gas masks African American Soldiers 1 Mule Rearing pilots in dress uniforms African American Officers Riveters The pilots doughboys with mules

How doughnuts helped keep spirits high on the front line of WWI

By Kara Schlegl
via the Australian Broadcasting Corporation News web site

A simple fried pastry delivered to American troops in the trenches of World War I provided not only a sweet treat for officers, but helped change a nation's attitude to war. 

By looking through the lens of history it is possible to understand the true impact of this minute and often overlooked point of change.

9360908 3x2 700x467Women helped bake and distribute thousands of doughnuts during World War I. (Photo courtesy Salvation Army.)Doughnuts were first delivered to the trenches in 1917, during World War I, when American Salvation Army Officers Helen Purviance and Margaret Sheldon were assigned to the front line in France.

They were supplied with gas masks, pistols and a mission to boost the morale of the new American recruits.

The president at the time, Woodrow Wilson, won his second election campaign with the slogan "He kept us out of war".

When Wilson finally joined the war — after the Germans attacked American commercial ships tasked to trade with the Allies — his countrymen weren't too pleased.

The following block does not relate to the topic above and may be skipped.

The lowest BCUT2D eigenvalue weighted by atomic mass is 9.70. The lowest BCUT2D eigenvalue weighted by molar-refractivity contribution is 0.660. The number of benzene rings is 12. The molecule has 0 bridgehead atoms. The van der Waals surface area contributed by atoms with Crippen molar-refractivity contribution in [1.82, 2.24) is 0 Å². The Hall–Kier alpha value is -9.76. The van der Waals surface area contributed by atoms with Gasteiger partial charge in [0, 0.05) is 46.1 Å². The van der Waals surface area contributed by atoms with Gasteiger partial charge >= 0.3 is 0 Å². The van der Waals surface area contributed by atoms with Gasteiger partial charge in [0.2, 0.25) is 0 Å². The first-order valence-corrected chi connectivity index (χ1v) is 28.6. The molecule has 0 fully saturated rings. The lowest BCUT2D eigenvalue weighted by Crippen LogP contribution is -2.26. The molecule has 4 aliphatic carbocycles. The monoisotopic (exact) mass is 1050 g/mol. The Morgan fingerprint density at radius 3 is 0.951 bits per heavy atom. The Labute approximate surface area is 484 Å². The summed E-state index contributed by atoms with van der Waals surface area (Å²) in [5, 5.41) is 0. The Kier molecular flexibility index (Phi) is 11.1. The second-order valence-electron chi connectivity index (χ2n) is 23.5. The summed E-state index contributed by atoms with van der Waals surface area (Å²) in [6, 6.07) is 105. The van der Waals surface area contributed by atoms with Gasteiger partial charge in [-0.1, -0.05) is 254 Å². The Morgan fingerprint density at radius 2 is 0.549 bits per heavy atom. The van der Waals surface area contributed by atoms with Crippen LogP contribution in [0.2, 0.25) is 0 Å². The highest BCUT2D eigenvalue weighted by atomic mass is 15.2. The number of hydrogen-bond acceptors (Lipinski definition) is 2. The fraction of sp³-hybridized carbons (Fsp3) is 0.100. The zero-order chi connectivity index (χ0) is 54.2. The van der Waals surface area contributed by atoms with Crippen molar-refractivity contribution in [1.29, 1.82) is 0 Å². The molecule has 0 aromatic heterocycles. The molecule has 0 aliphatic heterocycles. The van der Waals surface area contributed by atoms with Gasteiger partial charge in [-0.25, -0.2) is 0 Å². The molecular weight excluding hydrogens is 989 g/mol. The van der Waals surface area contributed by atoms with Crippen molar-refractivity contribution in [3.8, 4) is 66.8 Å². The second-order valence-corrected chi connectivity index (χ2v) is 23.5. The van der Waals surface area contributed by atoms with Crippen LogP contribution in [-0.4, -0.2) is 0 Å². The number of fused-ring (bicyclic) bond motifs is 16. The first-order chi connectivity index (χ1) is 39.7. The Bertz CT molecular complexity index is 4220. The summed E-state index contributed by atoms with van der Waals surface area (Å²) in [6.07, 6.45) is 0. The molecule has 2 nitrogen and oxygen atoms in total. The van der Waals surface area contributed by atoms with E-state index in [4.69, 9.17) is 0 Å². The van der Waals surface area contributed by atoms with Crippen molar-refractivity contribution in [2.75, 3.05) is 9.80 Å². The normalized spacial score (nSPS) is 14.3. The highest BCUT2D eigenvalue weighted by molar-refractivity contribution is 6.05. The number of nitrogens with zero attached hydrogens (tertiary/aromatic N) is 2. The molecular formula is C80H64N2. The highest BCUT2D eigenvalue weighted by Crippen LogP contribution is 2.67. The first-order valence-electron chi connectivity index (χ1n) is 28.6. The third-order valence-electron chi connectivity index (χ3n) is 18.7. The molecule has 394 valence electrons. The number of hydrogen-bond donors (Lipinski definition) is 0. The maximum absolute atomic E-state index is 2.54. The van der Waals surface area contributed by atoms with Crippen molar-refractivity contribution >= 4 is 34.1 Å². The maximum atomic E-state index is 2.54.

The Government had to resort to conscription after their one-million-troop recruitment target was met with only 73,000 volunteers.

This meant Purviance and Sheldon were faced with the near-impossible task of bringing cheer to teenage boys sent to war against their own will. 

Using ammunition shells as rolling pins

After these newly-minted American soldiers were hit with 30 days straight of rain and a hailstorm of German gunfire, the officers realised hot tea and lively conversation wasn't going to cut it.

It was Purviance who had the idea to find eggs, an ingredient that was essential if they were to cook the troops a treat and something that would give these young men a taste of home.

To make doughnuts, they needed to beg the residents of a nearby village for eggs, raid ration packs for sugar, and invent new methods of shaping these doughnuts, including using ammunition shells as rolling pins, and tin cans as cutters.

Some days were spent on their knees to be level with the oil vats they used for deep frying.

Other days were spent dodging bullets to deliver these doughnuts to soldiers in the trenches.

Read the entire article on the Australian Broadcasting Corporation News web site here:

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